Economic developers in Winchester, Va., started a trend when their city, 75 miles west of Washington, established CyberStreet two years ago.
Economic developers in both Arlington County and the city of Fairfax are now studying similar schemes to further the growth of technology.
The idea of technology zones was officially launched last December when Virginia's General Assembly passed a bill that allows cities, counties and towns to establish one or more technology zones where companies get tax incentives and regulatory flexibility. The bill was pushed by the Northern Virginia Technology Council and Winchester's Economic Development Commission.
The current bill allows any city, county or town to establish one or more technology zones of up to 125 acres of real property. However, lawmakers offered an amendment to the bill Jan. 15 that would strike that 125-acre limit. The amendment was referred to the General Assembly's finance committee.
"If you have a technology zone established, you have an advantage over another area that does not [offer tax incentives to start-ups]," said Earl Berner, director of economic development for the city of Fairfax. "And for start-ups, every nickel counts."
Berner said Fairfax city officials are gearing up to propose the idea of establishing several zones to the City Council. He thinks the amendment on the land restriction will be passed by the General Assembly. The bill already states that planners can establish as many zones as they want, said Berner.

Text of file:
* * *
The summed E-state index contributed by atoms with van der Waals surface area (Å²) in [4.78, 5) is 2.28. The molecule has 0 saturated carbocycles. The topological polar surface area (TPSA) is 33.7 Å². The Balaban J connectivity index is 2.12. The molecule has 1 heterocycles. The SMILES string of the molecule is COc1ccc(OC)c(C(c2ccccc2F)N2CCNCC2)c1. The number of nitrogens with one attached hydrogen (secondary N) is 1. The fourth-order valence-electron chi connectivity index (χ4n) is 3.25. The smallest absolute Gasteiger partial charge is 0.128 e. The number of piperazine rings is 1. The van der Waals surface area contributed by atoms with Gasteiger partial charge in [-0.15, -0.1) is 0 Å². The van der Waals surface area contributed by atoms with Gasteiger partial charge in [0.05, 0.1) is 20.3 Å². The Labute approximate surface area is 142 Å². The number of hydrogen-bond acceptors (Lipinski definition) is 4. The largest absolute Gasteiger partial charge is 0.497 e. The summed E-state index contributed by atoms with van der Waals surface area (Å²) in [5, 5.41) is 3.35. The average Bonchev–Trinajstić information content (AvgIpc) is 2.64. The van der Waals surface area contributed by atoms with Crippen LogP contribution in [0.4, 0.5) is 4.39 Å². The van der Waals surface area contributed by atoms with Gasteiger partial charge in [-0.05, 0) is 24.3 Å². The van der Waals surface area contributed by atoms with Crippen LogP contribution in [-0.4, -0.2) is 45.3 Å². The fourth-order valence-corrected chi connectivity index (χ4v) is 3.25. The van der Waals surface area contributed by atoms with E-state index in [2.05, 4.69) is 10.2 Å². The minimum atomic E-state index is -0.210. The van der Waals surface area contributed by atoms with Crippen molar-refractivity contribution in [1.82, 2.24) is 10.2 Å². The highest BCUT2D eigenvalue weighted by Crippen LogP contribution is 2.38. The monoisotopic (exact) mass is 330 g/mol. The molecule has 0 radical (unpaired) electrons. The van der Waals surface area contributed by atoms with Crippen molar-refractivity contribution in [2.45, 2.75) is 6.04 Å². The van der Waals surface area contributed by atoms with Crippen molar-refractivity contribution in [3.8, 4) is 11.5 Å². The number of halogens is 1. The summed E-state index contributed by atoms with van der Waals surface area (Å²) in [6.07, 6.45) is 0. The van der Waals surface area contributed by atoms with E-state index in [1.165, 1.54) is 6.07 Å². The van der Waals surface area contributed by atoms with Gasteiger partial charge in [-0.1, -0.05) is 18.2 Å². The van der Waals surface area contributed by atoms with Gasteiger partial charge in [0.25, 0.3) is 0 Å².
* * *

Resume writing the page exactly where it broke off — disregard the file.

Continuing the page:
His office is organizing proposals to establish technology zones along the entire corridor of Lee Highway and in the downtown section of the city of Fairfax. He said the decision to establish such zones will be made by the city manager's office. He added that the first one could be in place this spring or summer.
"Small companies are growing the fastest and they're adding employees," said Berner. "Larger companies are looking at downsizing."
Taking a cue from Winchester officials, Arlington County staffers have started an analysis of growth in their county. According to Terry Holzheimer, a representative of Arlington County Economic Development, officials have not made any proposals to county officials.
"The big issue for a local community is the tax incentive," said Holzheimer. "There is a craft in utilizing a zone that adds to economic development without degrading the tax zone."
According to the bill, governing bodies have flexibility in the kinds of tax incentives they offer and what regulatory breaks occupants receive. However, incentives are limited to a 10-year period. For example, high-tech companies in Winchester's technology zone receive a rebate on local telephone, electric and cable television services. Qualified businesses also are exempt from a percentage of the business, professional and occupational license taxes and fees. The first year, occupants are fully exempt from utility services and business taxes. Each year the exemption drops 20 percent of the total tax. Under Virginia's technology zone bill, exemption can last for 10 years.
Companies seeking inclusion in Winchester's technology zone must have a minimum of three employees and have made an investment of at least $10,000. Qualified occupants must generate the majority of their sales from computer hardware, software or telecommunications services.